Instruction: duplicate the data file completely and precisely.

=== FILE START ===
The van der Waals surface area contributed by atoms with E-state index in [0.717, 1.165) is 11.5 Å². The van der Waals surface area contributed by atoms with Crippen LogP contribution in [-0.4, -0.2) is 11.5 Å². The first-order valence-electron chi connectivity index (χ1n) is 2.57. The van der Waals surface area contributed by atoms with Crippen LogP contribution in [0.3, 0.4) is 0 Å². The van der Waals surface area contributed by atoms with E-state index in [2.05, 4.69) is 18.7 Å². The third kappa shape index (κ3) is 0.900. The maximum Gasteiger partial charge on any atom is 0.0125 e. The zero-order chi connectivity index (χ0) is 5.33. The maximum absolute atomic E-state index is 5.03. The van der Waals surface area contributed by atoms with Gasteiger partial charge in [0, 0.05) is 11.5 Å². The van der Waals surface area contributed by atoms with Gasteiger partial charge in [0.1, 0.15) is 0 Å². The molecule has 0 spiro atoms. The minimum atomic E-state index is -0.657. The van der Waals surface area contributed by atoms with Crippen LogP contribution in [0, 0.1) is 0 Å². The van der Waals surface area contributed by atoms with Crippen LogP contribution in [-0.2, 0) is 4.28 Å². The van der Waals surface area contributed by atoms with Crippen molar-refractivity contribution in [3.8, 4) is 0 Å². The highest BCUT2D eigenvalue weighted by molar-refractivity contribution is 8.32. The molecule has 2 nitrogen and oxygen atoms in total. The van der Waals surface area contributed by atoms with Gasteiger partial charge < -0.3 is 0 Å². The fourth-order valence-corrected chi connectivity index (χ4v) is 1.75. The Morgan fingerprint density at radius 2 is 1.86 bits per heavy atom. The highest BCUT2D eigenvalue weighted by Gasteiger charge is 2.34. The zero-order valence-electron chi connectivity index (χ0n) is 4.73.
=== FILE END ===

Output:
The van der Waals surface area contributed by atoms with E-state index in [0.717, 1.165) is 11.5 Å². The van der Waals surface area contributed by atoms with Crippen LogP contribution in [-0.4, -0.2) is 11.5 Å². The first-order valence-electron chi connectivity index (χ1n) is 2.57. The van der Waals surface area contributed by atoms with Crippen LogP contribution in [0.3, 0.4) is 0 Å². The van der Waals surface area contributed by atoms with E-state index in [2.05, 4.69) is 18.7 Å². The third kappa shape index (κ3) is 0.900. The maximum Gasteiger partial charge on any atom is 0.0125 e. The zero-order chi connectivity index (χ0) is 5.33. The maximum absolute atomic E-state index is 5.03. The van der Waals surface area contributed by atoms with Gasteiger partial charge in [0, 0.05) is 11.5 Å². The van der Waals surface area contributed by atoms with Gasteiger partial charge in [0.1, 0.15) is 0 Å². The molecule has 0 spiro atoms. The minimum atomic E-state index is -0.657. The van der Waals surface area contributed by atoms with Crippen LogP contribution in [0, 0.1) is 0 Å². The van der Waals surface area contributed by atoms with Crippen LogP contribution in [-0.2, 0) is 4.28 Å². The van der Waals surface area contributed by atoms with Crippen molar-refractivity contribution in [3.8, 4) is 0 Å². The highest BCUT2D eigenvalue weighted by molar-refractivity contribution is 8.32. The molecule has 2 nitrogen and oxygen atoms in total. The van der Waals surface area contributed by atoms with Gasteiger partial charge < -0.3 is 0 Å². The fourth-order valence-corrected chi connectivity index (χ4v) is 1.75. The Morgan fingerprint density at radius 2 is 1.86 bits per heavy atom. The highest BCUT2D eigenvalue weighted by Gasteiger charge is 2.34. The zero-order valence-electron chi connectivity index (χ0n) is 4.73.